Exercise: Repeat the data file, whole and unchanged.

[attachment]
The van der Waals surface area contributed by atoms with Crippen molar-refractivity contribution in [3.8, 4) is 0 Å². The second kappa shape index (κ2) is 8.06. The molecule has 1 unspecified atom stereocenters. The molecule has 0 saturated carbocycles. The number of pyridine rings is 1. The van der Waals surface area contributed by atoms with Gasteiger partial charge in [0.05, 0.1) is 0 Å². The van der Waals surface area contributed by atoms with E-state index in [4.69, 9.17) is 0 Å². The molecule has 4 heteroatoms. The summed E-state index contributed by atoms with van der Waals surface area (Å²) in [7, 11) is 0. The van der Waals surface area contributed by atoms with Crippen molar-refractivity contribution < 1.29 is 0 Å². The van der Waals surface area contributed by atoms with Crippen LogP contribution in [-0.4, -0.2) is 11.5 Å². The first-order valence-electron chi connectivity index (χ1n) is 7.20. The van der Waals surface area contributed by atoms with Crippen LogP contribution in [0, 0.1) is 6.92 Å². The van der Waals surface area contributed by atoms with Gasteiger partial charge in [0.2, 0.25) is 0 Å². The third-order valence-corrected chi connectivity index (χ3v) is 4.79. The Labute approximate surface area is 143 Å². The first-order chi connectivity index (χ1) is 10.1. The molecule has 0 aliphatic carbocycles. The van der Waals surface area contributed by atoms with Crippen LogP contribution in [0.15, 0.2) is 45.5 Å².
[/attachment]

The van der Waals surface area contributed by atoms with Crippen molar-refractivity contribution in [3.8, 4) is 0 Å². The second kappa shape index (κ2) is 8.06. The molecule has 1 unspecified atom stereocenters. The molecule has 0 saturated carbocycles. The number of pyridine rings is 1. The van der Waals surface area contributed by atoms with Gasteiger partial charge in [0.05, 0.1) is 0 Å². The van der Waals surface area contributed by atoms with E-state index in [4.69, 9.17) is 0 Å². The molecule has 4 heteroatoms. The summed E-state index contributed by atoms with van der Waals surface area (Å²) in [7, 11) is 0. The van der Waals surface area contributed by atoms with Crippen molar-refractivity contribution < 1.29 is 0 Å². The van der Waals surface area contributed by atoms with Crippen LogP contribution in [-0.4, -0.2) is 11.5 Å². The first-order valence-electron chi connectivity index (χ1n) is 7.20. The van der Waals surface area contributed by atoms with Crippen LogP contribution in [0, 0.1) is 6.92 Å². The van der Waals surface area contributed by atoms with Gasteiger partial charge in [0.2, 0.25) is 0 Å². The third-order valence-corrected chi connectivity index (χ3v) is 4.79. The Labute approximate surface area is 143 Å². The first-order chi connectivity index (χ1) is 10.1. The molecule has 0 aliphatic carbocycles. The van der Waals surface area contributed by atoms with Crippen LogP contribution in [0.15, 0.2) is 45.5 Å².